“It doesn’t matter what time of day you work, but you have to work every day because creation, like life, is always slipping away from you.”
~ Walter Mosley
On his deathbed, Socrates exhorted his followers to practice dying as the highest form of wisdom.
The practice is not intended to drag you into despair, but rather is meant to provide you with a profound awareness and appreciation for the present — for the incredible gift of life — so that you avoid stumbling through your days in a fog of numbed-out disregard.
I just did a quick calculation. If I live another 50 years, I have exactly 2600 more Sundays left to enjoy.
Think about that for a moment.
Realizing that the number of one’s remaining Sundays is finite in a very concrete sense gives me a different perspective on how I value and experience a Sunday from now on. I move from inconsiderate to entirely considerate of the magnitude of the blessing a Sunday is.
My senses are heightened, alert. My heart and eyes are open. My first instinct is to create and to connect, not hide.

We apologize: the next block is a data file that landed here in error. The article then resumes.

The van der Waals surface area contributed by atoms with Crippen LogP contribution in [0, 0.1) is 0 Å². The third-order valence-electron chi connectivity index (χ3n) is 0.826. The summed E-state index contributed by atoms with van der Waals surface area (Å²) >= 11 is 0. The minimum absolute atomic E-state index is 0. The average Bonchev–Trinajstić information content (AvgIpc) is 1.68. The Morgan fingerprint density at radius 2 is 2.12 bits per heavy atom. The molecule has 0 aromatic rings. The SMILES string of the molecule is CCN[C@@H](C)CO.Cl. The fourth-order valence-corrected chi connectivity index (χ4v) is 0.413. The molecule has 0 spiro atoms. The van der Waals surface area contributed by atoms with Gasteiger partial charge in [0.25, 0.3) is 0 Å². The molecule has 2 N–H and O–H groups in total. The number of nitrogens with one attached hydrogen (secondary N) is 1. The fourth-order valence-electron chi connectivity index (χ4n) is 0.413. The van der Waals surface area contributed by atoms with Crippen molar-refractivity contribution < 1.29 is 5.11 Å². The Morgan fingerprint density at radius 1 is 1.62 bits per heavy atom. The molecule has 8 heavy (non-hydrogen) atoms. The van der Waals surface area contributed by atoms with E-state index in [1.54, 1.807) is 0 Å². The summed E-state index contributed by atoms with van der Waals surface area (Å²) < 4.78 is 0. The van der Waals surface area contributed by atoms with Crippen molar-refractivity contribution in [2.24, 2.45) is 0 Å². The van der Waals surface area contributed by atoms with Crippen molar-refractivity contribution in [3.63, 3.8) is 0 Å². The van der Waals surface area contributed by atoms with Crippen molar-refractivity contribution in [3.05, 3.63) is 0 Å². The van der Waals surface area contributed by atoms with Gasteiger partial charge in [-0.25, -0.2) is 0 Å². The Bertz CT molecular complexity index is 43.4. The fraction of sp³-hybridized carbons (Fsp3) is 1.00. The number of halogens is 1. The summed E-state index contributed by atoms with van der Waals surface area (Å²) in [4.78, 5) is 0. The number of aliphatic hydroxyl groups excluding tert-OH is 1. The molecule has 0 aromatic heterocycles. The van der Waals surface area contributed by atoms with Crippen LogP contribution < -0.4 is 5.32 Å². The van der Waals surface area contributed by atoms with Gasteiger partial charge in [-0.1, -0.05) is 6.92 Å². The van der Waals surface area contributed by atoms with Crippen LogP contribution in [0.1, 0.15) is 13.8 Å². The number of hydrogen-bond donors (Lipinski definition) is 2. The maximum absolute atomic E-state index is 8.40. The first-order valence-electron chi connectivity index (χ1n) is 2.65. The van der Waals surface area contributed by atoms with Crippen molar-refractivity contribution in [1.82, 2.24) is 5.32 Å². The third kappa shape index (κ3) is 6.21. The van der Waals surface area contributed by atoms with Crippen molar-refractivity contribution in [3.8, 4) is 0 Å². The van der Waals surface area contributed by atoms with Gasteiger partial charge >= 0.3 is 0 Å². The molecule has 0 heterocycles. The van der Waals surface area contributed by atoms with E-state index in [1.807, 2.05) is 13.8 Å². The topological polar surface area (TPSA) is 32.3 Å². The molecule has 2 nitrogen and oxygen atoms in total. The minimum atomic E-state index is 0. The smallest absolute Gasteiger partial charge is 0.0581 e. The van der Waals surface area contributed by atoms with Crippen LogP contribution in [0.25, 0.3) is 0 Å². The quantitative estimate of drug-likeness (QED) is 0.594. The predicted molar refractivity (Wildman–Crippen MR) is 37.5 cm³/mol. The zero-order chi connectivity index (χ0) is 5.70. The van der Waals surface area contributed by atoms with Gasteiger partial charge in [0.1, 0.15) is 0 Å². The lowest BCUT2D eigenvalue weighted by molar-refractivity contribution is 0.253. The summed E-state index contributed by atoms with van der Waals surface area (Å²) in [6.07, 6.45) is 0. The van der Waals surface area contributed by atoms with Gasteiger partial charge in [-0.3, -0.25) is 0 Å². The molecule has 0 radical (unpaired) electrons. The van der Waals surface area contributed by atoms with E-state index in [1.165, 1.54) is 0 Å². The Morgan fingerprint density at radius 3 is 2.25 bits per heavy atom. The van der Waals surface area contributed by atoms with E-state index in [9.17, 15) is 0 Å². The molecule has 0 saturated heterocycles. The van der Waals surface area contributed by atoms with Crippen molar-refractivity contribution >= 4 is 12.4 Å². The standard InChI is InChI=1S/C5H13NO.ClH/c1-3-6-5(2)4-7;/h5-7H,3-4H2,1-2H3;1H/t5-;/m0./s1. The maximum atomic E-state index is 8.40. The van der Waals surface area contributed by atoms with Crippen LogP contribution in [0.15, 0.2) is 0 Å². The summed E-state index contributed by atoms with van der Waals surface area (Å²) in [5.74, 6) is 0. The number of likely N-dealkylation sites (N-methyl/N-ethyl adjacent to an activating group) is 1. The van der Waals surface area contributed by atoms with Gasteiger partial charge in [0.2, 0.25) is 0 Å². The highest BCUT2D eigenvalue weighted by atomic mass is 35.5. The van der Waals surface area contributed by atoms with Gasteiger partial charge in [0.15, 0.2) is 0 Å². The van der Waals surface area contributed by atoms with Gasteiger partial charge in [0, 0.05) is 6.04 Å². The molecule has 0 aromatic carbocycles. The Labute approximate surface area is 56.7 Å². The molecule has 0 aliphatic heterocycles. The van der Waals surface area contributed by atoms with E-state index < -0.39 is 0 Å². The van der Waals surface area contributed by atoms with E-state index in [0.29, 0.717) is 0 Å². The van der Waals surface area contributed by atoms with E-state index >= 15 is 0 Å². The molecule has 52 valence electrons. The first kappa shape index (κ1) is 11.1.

When it comes to creativity, I believe there are windows that open for a brief time to let the idea or inspiration in like a burst of a breeze. We can gather up our pen, brush, or clay in that moment and let the creation be brought through us to life, or we can choose to ignore it and let it blow right past us (and into someone else’s window).
I also believe that if we consciously or unconsciously lower the sash against those breezes from the muse, we can find that those visits are fewer and further in between in the future.
Practicing a continued stance of expectant appreciation for creation and our gift of the next 24 hours provides us with a bliss-filled pursuit of what can be.
That is, what may I bring to life while I am still living?